Some people believe that calico cats are a breed, or that calico refers to a color of a cat. Since all cats are colored, calico refers to the pattern of how the coloring appears on the cat's coat.
According to a leading expert in Feline Genetics, Dr. Elizabeth A. Oltenacu of the Department of Animal Science at Cornell University:
"Early in its inception, a calico/tortie kitty is formed by a gene known as the white spotting factor. The white spotting factor effectively slows down the migration of cells across the kitten's body. One X-chromosome in every cell is switched off.
This is a random happenstance, and when a tortoiseshell kitten appears in the litter, you will see a mix of two colors of hair on the kitten.
In a calico kitten, the white spotting factor being present allows patches of cells with the same X chromosome shut-off to develop.
The results are patches of white, orange, and non-orange in the kitten. The more white in a calico, the larger the patches of white, orange and non-orange because the migration of cells in the embryo is slowed. Once the color is in patches, you can see the effect of the tabby genes in the orange patches."
Calico cats are overwhelmingly female. According to The Cat Fancier's Association Complete Cat Book; Persian calico cats have been accepted by CFA for years and calico Persians are always female and give birth to black-and-white or red and white bi-colored sons.
Genetically, two X chromosomes are needed to produce a calico coat, which is why the majority of calico cats are females. If the colors are black/orange upon the coat, then the cat is a calico cat. If the colors are blue/cream instead of the standard black/orange, then the cat is a muted calico.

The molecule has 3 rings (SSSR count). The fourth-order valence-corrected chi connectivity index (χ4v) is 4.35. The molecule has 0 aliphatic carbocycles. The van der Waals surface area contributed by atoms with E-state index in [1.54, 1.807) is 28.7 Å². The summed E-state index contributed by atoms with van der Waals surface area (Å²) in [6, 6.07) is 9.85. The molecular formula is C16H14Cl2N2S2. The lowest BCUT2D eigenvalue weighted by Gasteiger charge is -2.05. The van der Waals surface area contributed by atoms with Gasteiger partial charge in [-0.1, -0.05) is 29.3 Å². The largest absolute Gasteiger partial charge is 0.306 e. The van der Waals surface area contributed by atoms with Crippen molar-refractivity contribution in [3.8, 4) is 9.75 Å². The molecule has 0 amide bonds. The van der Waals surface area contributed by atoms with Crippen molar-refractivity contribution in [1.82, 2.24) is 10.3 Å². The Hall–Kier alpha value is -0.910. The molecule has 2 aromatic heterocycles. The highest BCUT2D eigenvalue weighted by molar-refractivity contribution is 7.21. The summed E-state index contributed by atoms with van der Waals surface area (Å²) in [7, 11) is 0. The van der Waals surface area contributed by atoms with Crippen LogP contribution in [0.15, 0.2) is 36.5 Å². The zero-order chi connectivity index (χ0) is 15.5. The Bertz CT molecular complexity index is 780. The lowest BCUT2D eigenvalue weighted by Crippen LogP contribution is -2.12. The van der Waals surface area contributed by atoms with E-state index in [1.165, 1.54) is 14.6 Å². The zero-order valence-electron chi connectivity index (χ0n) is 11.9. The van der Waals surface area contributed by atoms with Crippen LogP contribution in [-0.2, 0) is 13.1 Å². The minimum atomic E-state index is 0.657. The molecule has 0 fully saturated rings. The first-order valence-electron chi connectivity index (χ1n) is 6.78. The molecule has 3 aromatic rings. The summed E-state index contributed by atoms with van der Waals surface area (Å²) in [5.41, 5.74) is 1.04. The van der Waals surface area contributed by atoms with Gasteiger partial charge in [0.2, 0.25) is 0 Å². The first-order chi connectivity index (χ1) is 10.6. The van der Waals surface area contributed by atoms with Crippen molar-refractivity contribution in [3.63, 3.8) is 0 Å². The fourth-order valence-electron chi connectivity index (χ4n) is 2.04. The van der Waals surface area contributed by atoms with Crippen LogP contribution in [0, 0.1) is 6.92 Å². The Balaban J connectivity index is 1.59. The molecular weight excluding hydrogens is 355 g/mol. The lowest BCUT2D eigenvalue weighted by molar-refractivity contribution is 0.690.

Dr. Oltenacu further explains: "There's a gene on the X-chromosome that controls orange/non-orange color. One form (allele) determines orange, the other allele non-orange (usually black, but the actual color is determined by other genes on the autosomes). Neither form is dominant to the other, so a cat with one of each is a tortie.
It has to be female, as this requires 2 X-chromosomes. Sometimes an abnormal male is born XXY instead of the usual XY, so can be tortie.
Clearly, this male is the result of inaccurate separation of the chromosomes during egg or sperm formation. Usually, males are orange or non-orange, but not tortie as they have just one X-chromosome.
Now, if the cat also has the white-spotting gene (again autosomal, not on the sex chromosome). This will cause the color to be in patches, rather than the diffuse mix of orange and black in the tortie. Hence the calico."
If the majority of calico cats are female, then does this make male calicos valuable? For cat lovers, a calico cat, regardless of gender is valuable to the owner. Calico cats are quirky, independent, a tad stubborn and fun to be around.
It is clear that calico cats have captivated hearts of cat fanciers around the world. On October 1, 2001 the state of Maryland was so enamored with this delightful cat that they declared the calico cat as their official state cat.
Written by Mary Anne Miller
The author wishes to acknowledge her great appreciation for Dr. Oltenacu's assistance in preparing this article.
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